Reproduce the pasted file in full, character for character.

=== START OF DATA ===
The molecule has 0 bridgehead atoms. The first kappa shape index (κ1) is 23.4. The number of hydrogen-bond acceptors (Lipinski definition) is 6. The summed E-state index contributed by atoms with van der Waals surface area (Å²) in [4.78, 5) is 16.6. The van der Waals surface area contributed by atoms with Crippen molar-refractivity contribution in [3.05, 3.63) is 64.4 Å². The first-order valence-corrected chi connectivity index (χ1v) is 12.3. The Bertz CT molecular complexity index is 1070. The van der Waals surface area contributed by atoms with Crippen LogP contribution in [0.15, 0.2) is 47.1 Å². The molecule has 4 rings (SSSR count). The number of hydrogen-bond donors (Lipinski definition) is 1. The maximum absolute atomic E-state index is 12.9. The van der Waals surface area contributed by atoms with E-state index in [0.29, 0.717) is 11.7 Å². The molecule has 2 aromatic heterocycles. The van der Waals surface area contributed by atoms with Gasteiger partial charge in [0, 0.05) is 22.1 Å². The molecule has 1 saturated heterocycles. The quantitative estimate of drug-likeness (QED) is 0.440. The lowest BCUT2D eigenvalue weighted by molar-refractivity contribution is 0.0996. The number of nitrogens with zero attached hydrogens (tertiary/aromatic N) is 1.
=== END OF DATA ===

The molecule has 0 bridgehead atoms. The first kappa shape index (κ1) is 23.4. The number of hydrogen-bond acceptors (Lipinski definition) is 6. The summed E-state index contributed by atoms with van der Waals surface area (Å²) in [4.78, 5) is 16.6. The van der Waals surface area contributed by atoms with Crippen molar-refractivity contribution in [3.05, 3.63) is 64.4 Å². The first-order valence-corrected chi connectivity index (χ1v) is 12.3. The Bertz CT molecular complexity index is 1070. The van der Waals surface area contributed by atoms with Crippen LogP contribution in [0.15, 0.2) is 47.1 Å². The molecule has 4 rings (SSSR count). The number of hydrogen-bond donors (Lipinski definition) is 1. The maximum absolute atomic E-state index is 12.9. The van der Waals surface area contributed by atoms with E-state index in [0.29, 0.717) is 11.7 Å². The molecule has 2 aromatic heterocycles. The van der Waals surface area contributed by atoms with Gasteiger partial charge in [0, 0.05) is 22.1 Å². The molecule has 1 saturated heterocycles. The quantitative estimate of drug-likeness (QED) is 0.440. The lowest BCUT2D eigenvalue weighted by molar-refractivity contribution is 0.0996. The number of nitrogens with zero attached hydrogens (tertiary/aromatic N) is 1.